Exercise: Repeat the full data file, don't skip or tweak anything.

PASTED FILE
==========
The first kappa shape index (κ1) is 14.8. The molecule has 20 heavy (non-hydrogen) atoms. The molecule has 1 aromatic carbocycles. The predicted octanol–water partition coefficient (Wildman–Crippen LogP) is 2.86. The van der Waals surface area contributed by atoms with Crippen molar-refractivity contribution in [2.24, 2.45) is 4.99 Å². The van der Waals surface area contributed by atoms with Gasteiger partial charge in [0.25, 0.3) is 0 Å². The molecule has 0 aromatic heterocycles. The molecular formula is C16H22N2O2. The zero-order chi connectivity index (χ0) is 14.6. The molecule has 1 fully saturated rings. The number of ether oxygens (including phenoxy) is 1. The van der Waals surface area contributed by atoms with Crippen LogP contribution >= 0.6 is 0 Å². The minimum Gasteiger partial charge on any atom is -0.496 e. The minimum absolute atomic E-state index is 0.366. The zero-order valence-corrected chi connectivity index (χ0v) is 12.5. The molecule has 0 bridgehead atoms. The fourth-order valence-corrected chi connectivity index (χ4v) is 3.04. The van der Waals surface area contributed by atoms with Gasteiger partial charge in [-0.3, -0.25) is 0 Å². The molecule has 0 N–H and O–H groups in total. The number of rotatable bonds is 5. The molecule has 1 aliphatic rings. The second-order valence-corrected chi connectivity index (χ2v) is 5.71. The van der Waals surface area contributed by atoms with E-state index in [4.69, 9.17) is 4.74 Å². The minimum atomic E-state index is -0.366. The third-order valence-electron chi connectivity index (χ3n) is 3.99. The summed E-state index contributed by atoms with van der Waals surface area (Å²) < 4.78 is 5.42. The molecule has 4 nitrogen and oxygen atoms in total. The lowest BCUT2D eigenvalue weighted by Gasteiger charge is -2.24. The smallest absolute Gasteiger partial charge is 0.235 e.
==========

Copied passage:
The first kappa shape index (κ1) is 14.8. The molecule has 20 heavy (non-hydrogen) atoms. The molecule has 1 aromatic carbocycles. The predicted octanol–water partition coefficient (Wildman–Crippen LogP) is 2.86. The van der Waals surface area contributed by atoms with Crippen molar-refractivity contribution in [2.24, 2.45) is 4.99 Å². The van der Waals surface area contributed by atoms with Gasteiger partial charge in [0.25, 0.3) is 0 Å². The molecule has 0 aromatic heterocycles. The molecular formula is C16H22N2O2. The zero-order chi connectivity index (χ0) is 14.6. The molecule has 1 fully saturated rings. The number of ether oxygens (including phenoxy) is 1. The van der Waals surface area contributed by atoms with Crippen LogP contribution >= 0.6 is 0 Å². The minimum Gasteiger partial charge on any atom is -0.496 e. The minimum absolute atomic E-state index is 0.366. The zero-order valence-corrected chi connectivity index (χ0v) is 12.5. The molecule has 0 bridgehead atoms. The fourth-order valence-corrected chi connectivity index (χ4v) is 3.04. The van der Waals surface area contributed by atoms with Gasteiger partial charge in [-0.3, -0.25) is 0 Å². The molecule has 0 N–H and O–H groups in total. The number of rotatable bonds is 5. The molecule has 1 aliphatic rings. The second-order valence-corrected chi connectivity index (χ2v) is 5.71. The van der Waals surface area contributed by atoms with E-state index in [4.69, 9.17) is 4.74 Å². The minimum atomic E-state index is -0.366. The third-order valence-electron chi connectivity index (χ3n) is 3.99. The summed E-state index contributed by atoms with van der Waals surface area (Å²) < 4.78 is 5.42. The molecule has 4 nitrogen and oxygen atoms in total. The lowest BCUT2D eigenvalue weighted by Gasteiger charge is -2.24. The smallest absolute Gasteiger partial charge is 0.235 e.